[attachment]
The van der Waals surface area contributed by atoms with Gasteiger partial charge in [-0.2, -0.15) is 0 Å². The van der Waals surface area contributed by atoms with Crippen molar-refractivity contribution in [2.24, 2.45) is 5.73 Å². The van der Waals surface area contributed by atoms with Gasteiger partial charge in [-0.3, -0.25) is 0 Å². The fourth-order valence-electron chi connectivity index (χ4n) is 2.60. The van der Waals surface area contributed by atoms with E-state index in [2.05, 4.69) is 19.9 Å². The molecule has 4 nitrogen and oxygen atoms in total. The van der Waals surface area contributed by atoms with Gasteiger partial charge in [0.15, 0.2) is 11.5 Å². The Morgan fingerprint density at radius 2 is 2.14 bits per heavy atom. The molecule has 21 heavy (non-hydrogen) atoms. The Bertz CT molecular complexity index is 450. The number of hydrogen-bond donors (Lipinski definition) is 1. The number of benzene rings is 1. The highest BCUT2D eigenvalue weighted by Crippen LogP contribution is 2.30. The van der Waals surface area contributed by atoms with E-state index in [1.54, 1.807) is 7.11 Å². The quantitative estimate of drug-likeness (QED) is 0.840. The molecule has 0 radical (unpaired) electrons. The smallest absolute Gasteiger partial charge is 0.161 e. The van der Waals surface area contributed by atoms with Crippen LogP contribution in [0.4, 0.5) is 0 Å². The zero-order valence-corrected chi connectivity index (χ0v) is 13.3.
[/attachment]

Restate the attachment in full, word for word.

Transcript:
The van der Waals surface area contributed by atoms with Gasteiger partial charge in [-0.2, -0.15) is 0 Å². The van der Waals surface area contributed by atoms with Crippen molar-refractivity contribution in [2.24, 2.45) is 5.73 Å². The van der Waals surface area contributed by atoms with Gasteiger partial charge in [-0.3, -0.25) is 0 Å². The fourth-order valence-electron chi connectivity index (χ4n) is 2.60. The van der Waals surface area contributed by atoms with E-state index in [2.05, 4.69) is 19.9 Å². The molecule has 4 nitrogen and oxygen atoms in total. The van der Waals surface area contributed by atoms with Gasteiger partial charge in [0.15, 0.2) is 11.5 Å². The Morgan fingerprint density at radius 2 is 2.14 bits per heavy atom. The molecule has 21 heavy (non-hydrogen) atoms. The Bertz CT molecular complexity index is 450. The number of hydrogen-bond donors (Lipinski definition) is 1. The number of benzene rings is 1. The highest BCUT2D eigenvalue weighted by Crippen LogP contribution is 2.30. The van der Waals surface area contributed by atoms with E-state index in [1.54, 1.807) is 7.11 Å². The quantitative estimate of drug-likeness (QED) is 0.840. The molecule has 0 radical (unpaired) electrons. The smallest absolute Gasteiger partial charge is 0.161 e. The van der Waals surface area contributed by atoms with Crippen LogP contribution in [0.4, 0.5) is 0 Å². The zero-order valence-corrected chi connectivity index (χ0v) is 13.3.